Academics find way to sniff networks through one end of communication.
Traffic on the anonymity network Tor can be unmasked by observing one end of a communication route, according to research from Princeton University in New Jersey.
Academics from Princeton developed a suite of attacks named Raptor that exploits certain properties of Internet routing through the use of autonomous systems in order to uncloak those using the network to protect their privacy.
This is achieved partly through taking advantage of the fact that different border gateway protocols (BGP) paths might be used to send or receive traffic, making it more likely it will be intercepted in at least one direction.
It also relies on the fact that BGP paths change over time due to router failures and moving peer relationships, which provides some indication of who is using the Tor, and the "inherent insecurity" of the paths themselves, which can be hijacked or intercepted.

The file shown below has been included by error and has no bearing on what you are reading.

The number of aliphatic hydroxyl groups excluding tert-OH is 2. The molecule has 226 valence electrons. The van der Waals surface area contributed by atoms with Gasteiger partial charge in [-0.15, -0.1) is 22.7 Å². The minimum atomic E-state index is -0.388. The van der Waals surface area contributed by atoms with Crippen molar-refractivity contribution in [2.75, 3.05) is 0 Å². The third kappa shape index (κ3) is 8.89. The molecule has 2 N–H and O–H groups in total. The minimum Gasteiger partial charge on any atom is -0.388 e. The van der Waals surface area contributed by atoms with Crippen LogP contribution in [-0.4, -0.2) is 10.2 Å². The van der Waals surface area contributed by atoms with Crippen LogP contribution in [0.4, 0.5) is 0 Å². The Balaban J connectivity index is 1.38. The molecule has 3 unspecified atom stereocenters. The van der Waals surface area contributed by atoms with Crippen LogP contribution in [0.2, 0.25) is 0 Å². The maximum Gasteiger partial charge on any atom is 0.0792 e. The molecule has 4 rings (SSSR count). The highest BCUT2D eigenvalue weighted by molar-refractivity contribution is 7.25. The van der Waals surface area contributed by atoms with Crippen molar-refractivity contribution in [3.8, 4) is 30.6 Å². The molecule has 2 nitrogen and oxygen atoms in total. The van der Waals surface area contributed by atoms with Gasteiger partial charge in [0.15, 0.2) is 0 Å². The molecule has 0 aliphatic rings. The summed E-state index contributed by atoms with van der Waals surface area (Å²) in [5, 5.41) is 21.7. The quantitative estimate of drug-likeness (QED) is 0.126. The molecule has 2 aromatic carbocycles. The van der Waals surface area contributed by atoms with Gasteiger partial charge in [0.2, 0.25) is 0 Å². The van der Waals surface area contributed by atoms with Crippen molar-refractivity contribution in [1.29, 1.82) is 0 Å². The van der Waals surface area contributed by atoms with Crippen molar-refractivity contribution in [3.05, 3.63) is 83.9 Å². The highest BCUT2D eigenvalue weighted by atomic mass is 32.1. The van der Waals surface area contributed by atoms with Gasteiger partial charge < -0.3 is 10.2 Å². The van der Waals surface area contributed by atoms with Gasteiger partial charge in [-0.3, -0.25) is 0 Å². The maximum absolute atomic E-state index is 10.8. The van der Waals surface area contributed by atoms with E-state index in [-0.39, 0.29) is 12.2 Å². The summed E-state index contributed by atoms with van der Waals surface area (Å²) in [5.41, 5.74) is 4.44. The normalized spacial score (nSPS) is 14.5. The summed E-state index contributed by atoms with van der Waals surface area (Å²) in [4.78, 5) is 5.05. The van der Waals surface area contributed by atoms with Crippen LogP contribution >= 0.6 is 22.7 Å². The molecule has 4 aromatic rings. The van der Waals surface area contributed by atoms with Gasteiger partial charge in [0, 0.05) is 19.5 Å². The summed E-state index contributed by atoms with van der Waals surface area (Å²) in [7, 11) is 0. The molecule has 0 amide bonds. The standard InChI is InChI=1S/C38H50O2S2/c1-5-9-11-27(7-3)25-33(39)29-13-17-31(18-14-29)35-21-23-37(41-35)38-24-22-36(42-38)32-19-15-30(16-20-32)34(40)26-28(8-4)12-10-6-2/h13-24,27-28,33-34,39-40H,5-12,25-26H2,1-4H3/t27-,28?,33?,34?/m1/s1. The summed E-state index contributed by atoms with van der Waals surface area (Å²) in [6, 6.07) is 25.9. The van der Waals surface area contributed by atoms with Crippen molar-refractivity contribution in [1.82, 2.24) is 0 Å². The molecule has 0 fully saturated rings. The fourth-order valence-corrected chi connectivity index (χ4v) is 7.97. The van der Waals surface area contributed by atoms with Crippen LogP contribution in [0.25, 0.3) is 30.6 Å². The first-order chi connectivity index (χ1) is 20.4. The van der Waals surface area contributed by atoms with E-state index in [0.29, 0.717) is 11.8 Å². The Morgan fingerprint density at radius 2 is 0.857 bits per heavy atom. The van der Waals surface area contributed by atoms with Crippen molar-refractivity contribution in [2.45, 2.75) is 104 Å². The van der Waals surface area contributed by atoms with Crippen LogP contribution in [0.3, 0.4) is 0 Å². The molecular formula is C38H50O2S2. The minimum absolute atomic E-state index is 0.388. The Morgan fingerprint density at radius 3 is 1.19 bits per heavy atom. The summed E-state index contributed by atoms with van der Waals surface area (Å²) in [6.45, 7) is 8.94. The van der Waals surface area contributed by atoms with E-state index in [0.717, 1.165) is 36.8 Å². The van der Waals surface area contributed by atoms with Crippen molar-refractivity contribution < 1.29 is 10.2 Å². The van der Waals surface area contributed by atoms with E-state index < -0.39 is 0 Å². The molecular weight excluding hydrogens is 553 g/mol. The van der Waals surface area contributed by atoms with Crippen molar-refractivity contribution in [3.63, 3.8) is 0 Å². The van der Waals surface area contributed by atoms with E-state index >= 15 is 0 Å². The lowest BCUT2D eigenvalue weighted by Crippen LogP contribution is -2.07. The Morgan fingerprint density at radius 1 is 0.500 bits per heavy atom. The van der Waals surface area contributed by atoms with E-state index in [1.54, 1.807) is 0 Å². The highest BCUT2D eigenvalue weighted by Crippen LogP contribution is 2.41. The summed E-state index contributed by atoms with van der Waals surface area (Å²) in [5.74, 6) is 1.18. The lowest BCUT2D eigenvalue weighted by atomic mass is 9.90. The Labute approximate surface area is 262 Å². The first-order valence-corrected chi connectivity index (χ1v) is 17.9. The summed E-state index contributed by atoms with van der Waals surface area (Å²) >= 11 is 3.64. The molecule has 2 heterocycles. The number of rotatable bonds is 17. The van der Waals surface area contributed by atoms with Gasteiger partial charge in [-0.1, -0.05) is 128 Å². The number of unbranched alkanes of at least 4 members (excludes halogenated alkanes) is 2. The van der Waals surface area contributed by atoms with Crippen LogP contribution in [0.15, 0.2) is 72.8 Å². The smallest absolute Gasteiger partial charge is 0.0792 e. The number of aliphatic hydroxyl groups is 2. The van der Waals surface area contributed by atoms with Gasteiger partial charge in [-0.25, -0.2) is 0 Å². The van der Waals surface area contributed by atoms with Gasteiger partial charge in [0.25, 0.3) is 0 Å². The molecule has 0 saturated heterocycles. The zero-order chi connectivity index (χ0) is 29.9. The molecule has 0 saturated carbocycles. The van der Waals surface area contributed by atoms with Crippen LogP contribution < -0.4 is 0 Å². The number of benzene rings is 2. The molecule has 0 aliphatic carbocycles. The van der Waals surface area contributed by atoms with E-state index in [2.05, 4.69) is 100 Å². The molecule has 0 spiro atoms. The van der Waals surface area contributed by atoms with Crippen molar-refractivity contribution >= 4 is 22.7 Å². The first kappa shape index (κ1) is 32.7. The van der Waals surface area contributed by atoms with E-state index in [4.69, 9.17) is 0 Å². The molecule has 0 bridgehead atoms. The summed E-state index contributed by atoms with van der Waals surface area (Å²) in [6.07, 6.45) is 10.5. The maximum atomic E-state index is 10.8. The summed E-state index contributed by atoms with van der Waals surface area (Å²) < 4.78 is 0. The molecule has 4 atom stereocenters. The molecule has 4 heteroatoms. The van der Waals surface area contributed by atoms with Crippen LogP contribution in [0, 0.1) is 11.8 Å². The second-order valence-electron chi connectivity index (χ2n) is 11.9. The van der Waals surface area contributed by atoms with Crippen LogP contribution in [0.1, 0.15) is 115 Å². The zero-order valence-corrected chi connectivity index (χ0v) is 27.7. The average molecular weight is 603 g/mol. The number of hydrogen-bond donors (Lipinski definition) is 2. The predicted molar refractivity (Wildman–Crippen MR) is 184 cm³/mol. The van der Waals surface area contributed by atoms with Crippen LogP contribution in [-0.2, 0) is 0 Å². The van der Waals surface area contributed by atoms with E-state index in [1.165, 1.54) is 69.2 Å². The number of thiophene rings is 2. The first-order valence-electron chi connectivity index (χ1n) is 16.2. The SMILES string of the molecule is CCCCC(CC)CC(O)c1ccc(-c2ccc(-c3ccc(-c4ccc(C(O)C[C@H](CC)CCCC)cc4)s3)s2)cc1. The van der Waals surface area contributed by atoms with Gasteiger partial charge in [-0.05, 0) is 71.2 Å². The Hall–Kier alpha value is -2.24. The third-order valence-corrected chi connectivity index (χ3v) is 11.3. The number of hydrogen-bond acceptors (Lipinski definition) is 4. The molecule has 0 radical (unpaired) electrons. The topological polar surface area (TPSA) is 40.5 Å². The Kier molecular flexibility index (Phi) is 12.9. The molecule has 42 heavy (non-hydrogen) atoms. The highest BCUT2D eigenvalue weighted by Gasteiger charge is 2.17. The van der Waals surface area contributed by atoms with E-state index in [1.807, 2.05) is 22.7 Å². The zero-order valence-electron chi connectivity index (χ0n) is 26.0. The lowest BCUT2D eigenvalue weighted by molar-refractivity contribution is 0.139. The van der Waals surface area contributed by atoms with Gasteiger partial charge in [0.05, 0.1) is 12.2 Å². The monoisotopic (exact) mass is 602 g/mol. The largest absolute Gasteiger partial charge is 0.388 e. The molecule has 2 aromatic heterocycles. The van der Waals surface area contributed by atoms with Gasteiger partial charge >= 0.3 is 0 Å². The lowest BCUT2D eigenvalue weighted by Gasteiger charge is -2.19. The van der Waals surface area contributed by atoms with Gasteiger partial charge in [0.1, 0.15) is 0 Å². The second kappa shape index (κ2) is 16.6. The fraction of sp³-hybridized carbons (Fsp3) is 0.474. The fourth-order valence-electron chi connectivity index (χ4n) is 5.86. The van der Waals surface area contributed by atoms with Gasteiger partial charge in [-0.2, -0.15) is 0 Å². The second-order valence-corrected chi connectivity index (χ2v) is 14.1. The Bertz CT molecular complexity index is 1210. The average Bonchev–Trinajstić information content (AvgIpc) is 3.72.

As part of the research the Princeton academics demonstrated the feasibility of these attacks, with the use of asymmetric BGP paths yielding a 95% successful traffic correlation with no false positives.
"Our experimental results show that Raptor attacks present a serious threat to the security of anonymity systems," the academics said, writing in a white paper.
"Our work highlights the dangers of abstracting network routing from the analysis of anonymity systems such as Tor, and motivates the design of next generation anonymity systems that resist Raptor."
They also recommended that the Tor Project, which runs the network, monitors routing to check whether users are being attacked, as well as implement more measures to secure routing.